Busking to Norway to see the midnight sun wasn’t Catrina Davies’s idea; it was her friend Andrew’s. It became a fantastical adventure that he talked about with longing as a must-do before he died. After Andrew did die suddenly, though, Catrina—who was already recovering from one kind of heartbreak—decided to honor her friend by completing the task herself.
Her gorgeous new memoir, The Ribbons are for Fearlessness, details that journey. It has all the elements of irresistible travel writing: unexpected encounters in foreign places; the uncertain reliance of a travel method—in this case, a creaky van emitting death keens; and personal discovery and recovery. Best of all, Catrina has released an EP with music derived from her journeying, making Ribbons the perfect multimedia exploration of the wild unknown.
Tell us about The Ribbons EP, and how it serves as an accompaniment to your memoir.
While I was journeying in my van I wrote songs to help me relax after a long day of busking or driving. By the end of the trip all these songs added up to a kind of diary, or a blueprint for the story.
Some of the songs were directly inspired by the music I was playing on the street on my cello, so singing them once I was back home helped me access the feelings and smells and sights and memories of the people I encountered.
When the book came to be published I realized that the story wouldn’t be complete without the songs, so I set about recording them—on a shoestring, in a granite pigshed. I loved the idea of people reading the book and then listening to the songs that helped to make it.
I think of the Ribbons EP as a set of illustrations to accompany the book, and equally I think of the book as a kind of extended set of sleeve notes to accompany the EP. It’s like looking at a subject from two different angles—head and heart maybe—and then reading between the lines.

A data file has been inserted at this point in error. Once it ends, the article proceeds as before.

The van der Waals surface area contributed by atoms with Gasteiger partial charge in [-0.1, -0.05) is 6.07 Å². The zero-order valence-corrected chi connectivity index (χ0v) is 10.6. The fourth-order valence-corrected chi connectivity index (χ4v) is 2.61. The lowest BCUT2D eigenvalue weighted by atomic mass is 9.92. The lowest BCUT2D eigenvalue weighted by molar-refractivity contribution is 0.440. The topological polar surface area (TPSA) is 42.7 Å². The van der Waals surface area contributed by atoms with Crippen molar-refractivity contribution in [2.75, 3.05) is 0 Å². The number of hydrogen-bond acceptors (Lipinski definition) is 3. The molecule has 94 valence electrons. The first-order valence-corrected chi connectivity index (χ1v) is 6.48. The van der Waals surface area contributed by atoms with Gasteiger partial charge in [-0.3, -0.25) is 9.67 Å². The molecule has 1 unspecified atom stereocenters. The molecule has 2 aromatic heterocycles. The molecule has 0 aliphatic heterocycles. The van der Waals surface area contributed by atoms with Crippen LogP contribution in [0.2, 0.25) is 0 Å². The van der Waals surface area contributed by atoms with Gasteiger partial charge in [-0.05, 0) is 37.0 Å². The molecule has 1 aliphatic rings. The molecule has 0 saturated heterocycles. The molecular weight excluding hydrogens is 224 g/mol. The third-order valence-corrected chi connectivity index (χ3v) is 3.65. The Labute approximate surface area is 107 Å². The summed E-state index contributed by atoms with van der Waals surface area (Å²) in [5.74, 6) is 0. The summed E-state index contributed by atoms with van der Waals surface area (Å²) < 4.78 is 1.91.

Plus, this is a book about how music literally got me through a very tough time, so it seemed appropriate to give it a soundtrack.
What traveling error are you most glad you made? Any missed opportunities that you regret?
I am glad I broke my arm, because of all the things that led on from that seeming disaster. I wish I had stayed in touch with the doctor called Pierre.
What, if anything, do writing a memoir and composing music have in common?
I think they have a lot in common. For me, writing songs has long been my way of processing emotions and getting a handle on things that I can’t get my rational head around. Writing a memoir is another way of making sense of things and finding patterns in the chaos of existence. I am a control freak, so I love turning the chaos of existence into a story, with a beginning and a middle and an end, or into a song, with three verses and a chorus. It’s a comforting illusion.
Tell us about the experience of working with Skyhorse Publishing.
I am really happy to have found a home with Skyhorse Publishing. They’ve been super positive and found some really nice little opportunities for the book. I think small independent publishers are great to work with because of their enthusiasm and willingness to take risks and be open-minded.
Your journey began as an active elegy for Andrew—a form of mourning by doing something drastic. How might the same trip take shape differently today?
I love the phrase “active elegy.” That’s exactly what it was. I don’t think that trip could ever be replicated, not least because ferries don’t run from the UK to Norway anymore, so I’d have to drive all the way north from Germany. Also, my emotional landscape has shifted since then. These days I am more preoccupied with mourning the state of the planet and trying to find ways of telling stories and writing songs that inspire us to feel more connected with the Earth. I think if I was to do the same trip now I would have to walk, or cycle—with my surfboard and cello and guitar in a trailer!
Plot your ideal next adventure, in brief.
I’d love to walk from one side of the US to the other, with a guitar on my back, then head down the coast from California to Patagonia and then sail to New Zealand. Watch this space.
Michelle Anne Schingler